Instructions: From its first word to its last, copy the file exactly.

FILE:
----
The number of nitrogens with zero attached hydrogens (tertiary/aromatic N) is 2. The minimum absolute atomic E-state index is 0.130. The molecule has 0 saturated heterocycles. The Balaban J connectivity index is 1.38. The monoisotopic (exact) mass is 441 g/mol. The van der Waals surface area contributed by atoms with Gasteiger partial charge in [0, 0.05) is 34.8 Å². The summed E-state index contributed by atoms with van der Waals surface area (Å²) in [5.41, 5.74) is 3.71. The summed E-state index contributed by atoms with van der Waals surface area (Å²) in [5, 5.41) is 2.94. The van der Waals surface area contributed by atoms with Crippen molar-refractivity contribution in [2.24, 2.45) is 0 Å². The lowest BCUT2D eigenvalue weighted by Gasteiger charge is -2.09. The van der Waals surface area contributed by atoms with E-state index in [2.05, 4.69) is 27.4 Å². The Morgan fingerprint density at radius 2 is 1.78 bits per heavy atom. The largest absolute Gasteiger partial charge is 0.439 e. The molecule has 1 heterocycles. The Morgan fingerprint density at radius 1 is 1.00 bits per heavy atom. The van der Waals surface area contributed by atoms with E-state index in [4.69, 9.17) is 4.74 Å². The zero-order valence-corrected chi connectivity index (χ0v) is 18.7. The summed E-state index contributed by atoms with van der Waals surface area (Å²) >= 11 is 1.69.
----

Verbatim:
The number of nitrogens with zero attached hydrogens (tertiary/aromatic N) is 2. The minimum absolute atomic E-state index is 0.130. The molecule has 0 saturated heterocycles. The Balaban J connectivity index is 1.38. The monoisotopic (exact) mass is 441 g/mol. The van der Waals surface area contributed by atoms with Gasteiger partial charge in [0, 0.05) is 34.8 Å². The summed E-state index contributed by atoms with van der Waals surface area (Å²) in [5.41, 5.74) is 3.71. The summed E-state index contributed by atoms with van der Waals surface area (Å²) in [5, 5.41) is 2.94. The van der Waals surface area contributed by atoms with Crippen molar-refractivity contribution in [2.24, 2.45) is 0 Å². The lowest BCUT2D eigenvalue weighted by Gasteiger charge is -2.09. The van der Waals surface area contributed by atoms with E-state index in [2.05, 4.69) is 27.4 Å². The Morgan fingerprint density at radius 2 is 1.78 bits per heavy atom. The largest absolute Gasteiger partial charge is 0.439 e. The molecule has 1 heterocycles. The Morgan fingerprint density at radius 1 is 1.00 bits per heavy atom. The van der Waals surface area contributed by atoms with E-state index in [4.69, 9.17) is 4.74 Å². The zero-order valence-corrected chi connectivity index (χ0v) is 18.7. The summed E-state index contributed by atoms with van der Waals surface area (Å²) >= 11 is 1.69.